Having grown up in the suburbs, I only learned to parallel park to pass the driver's test. So when I borrowed a friend's car recently, I realized I would have to parallel park for the first time since I was 16. But at the moment of truth I recalled my old driving lessons and found myself perfectly aligned with the curb. Success!
I cannot say that I would have been able to pull off this feat if I had learned to drive under THIS method:
These high schoolers are practicing parallel parking with the Aetna Drivotrainer, which had its debut at the Brooklyn High School for Automotive Trades, on Bedford Ave, in 1953. The Drivotrainer was a replacement for on-road instruction. Students sat in "dummy cars" and navigated courses that played out on the screen in front of them. Each car was equipped with a monitoring system that noticed every turn of the wheel and push of the pedal. A printer near the instructor's booth provided a print out of each student's performance.
In the early 1950s, instituting driver's education in high schools became a national solution for highway safety and traffic accident concerns. But providing this service in a large school system was costly. Before the Drivotrainer, most New York City students completed their driver's education in a classroom. According the Department of Education, only 1% received on-road instruction, which was expensive and logistically challenging. Instruction via Drivotrainer, where a teacher could provide "behind the wheel" instruction to 15 students at once, was one solution.
Richard O'Connor, the NYC comissioner for Driver's Education, was a strong supporter of the Drivotrainer. After contacting Aetna, he was able to receive one donated classroom to use for a series of pilot tests. He worked with a team of education officials and Aetna representatives to shoot hours of driving footage in Hartford, CT. What resulted was a set of 22 films, covering everything from driving basics to emergencies. The young man above is responding to the latter.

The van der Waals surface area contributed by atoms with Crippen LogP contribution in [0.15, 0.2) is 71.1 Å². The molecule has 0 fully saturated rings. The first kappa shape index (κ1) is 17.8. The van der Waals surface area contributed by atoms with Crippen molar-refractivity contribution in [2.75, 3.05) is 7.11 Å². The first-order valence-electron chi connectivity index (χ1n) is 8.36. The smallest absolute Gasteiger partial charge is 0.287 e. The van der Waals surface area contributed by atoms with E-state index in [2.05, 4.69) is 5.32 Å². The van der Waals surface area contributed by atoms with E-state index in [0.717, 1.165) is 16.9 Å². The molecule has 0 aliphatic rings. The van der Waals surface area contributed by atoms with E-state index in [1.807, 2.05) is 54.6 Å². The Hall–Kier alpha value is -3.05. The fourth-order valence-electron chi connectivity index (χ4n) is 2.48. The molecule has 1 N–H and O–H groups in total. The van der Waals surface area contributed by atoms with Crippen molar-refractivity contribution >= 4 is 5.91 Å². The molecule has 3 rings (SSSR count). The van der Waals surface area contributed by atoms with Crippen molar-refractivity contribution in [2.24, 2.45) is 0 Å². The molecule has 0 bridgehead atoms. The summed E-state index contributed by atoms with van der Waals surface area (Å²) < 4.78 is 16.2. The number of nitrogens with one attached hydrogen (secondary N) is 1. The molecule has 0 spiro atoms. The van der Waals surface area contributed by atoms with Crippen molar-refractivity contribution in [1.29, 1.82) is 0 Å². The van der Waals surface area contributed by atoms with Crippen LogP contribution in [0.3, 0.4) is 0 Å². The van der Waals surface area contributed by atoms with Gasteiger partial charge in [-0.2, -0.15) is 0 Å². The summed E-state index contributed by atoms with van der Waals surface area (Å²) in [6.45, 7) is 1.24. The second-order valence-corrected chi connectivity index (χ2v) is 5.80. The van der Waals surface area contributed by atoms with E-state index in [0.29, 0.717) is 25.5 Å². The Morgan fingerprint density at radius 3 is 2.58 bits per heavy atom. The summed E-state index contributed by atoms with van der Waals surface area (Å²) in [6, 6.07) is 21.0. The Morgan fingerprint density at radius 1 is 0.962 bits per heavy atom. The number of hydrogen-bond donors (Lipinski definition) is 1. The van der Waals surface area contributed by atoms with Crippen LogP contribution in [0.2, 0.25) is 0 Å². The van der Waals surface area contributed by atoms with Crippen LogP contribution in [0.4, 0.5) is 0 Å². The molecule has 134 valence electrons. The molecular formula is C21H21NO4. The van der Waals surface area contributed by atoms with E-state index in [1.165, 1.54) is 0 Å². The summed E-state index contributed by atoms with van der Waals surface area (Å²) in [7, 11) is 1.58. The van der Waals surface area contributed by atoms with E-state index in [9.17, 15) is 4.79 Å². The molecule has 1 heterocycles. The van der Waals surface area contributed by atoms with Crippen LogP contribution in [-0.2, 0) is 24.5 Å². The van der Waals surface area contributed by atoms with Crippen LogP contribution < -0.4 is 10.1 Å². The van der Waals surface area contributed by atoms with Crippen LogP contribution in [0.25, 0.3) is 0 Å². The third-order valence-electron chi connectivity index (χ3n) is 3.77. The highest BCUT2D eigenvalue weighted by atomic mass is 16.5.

The Drivotrainer gained media attention at its introduction because it was a totally new approach to driver's education. The Eagle provides us with a series of wonderfully posed shots of students using the cars, and the New York Times has several articles on the options and results of various driving training systems. In a lengthy Times piece written by Mr. O'Connor himself, we learn that students were responding well to the Drivotrainer and that it seemed to be a successful option in the early years of its existence.
As with many cultural phenomena, it is harder to tell the end of the story. There is evidence that the Drivotrainer found success nationally and abroad. In 1954, a 15-seat classroom had been built in Sweden by Aetna. The latest mention I found was a 1967 Times article highlighting the use of new computer technology to improve the Drivotrainer's student assessments.
We now live in a world where driving simulators can be found in almost every arcade and home gaming system. It is hard to imagine that this was a credible option for teaching at one time. For the most part, I want to dismiss the system as archaic and kitschy. On the other hand, the costliness and danger of on-road training still exists. Perhaps Aetna and Mr. O'Connor, who believed that some training is better than no training, were onto something.